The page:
Descending the slopes of the South Knuckle to the saddle, with the view to the Middle Knuckle in the foreground and North Knuckle behind to the right.



Ascending the slopes of the Middle Knuckle, with the view back to the South Knuckle.



Again leaving our packs at a suitable spot, we summited the Middle Knuckle, taking our lunch with. Tony at the Middle Knuckle summit with the South Knuckle in the background.



The view from our lunch spot high on the Middle Knuckle to the North Knuckle, with the southern berg peaks in the background.



Although the photo below doesn’t show much of a view, it does give a perspective of the steepness of the slopes of the Knuckles and the amount of height one has to descend and ascend in moving between the Knuckles, in this case descending from the Middle Knuckle with the North Knuckle in the mist in the background, and the left edge of the mist indicating where the saddle between the two peaks is.



Again leaving our packs at a suitable spot, we summited the North Knuckle. The South and Middle Knuckles are both higher than the North Knuckle, with both being higher than 3000 m while the North Knuckle is lower than 3000 m. In this summit photo on the North Knuckle, the summit cairn is almost insignificant, perhaps indicative of the ‘lesser’ status the North Knuckle has compared to the other two.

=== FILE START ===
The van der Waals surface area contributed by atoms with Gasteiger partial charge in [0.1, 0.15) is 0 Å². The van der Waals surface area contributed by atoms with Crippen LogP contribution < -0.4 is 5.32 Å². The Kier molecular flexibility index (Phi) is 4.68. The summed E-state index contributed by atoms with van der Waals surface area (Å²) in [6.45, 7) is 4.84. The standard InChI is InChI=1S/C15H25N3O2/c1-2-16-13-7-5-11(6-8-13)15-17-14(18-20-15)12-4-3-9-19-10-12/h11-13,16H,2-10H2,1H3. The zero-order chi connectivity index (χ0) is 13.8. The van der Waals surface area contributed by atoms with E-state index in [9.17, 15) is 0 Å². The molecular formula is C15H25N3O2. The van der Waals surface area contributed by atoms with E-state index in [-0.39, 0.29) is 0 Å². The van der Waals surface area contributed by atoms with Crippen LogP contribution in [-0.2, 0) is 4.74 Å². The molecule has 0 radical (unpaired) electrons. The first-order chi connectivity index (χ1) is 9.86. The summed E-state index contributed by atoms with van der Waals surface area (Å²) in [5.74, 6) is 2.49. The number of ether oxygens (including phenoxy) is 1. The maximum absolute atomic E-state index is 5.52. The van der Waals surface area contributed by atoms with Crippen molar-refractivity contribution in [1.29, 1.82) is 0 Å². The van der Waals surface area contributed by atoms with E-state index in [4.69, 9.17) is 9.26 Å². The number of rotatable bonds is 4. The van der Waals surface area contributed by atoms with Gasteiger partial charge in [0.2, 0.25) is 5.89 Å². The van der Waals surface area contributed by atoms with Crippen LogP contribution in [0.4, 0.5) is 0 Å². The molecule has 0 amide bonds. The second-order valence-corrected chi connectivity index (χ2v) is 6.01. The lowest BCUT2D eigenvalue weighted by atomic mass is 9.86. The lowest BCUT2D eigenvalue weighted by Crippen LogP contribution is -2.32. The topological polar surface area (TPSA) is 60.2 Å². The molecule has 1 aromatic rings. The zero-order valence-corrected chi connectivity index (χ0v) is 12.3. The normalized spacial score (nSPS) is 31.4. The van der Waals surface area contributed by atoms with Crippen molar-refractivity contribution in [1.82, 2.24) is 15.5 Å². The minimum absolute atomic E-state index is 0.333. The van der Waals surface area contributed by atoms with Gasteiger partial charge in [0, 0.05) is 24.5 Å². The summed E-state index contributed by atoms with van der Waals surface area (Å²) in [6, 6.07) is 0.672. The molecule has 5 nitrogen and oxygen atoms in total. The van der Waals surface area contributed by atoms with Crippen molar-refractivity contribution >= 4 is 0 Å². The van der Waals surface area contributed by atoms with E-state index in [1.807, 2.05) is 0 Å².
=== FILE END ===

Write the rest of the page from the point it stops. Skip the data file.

Descending the slopes of the North Knuckle, back to our packs.



After getting our packs, we headed north into Lesotho down the slopes of the Knuckles, and followed a tributary of the Thamathu River downstream until we found a suitable place to tent. The next morning we headed up another tributary to the top of Thamathu Pass and descended the pass.

Please login or register to view the images attached to this post.

Last edit: 29 Dec 2017 21:30 by tonymarshall.
The following user(s) said Thank You: ghaznavid, hikingle, Smurfatefrog, Christinejvr, WarrenM

Please Log in or Create an account to join the conversation.

More
Powered by Kunena Forum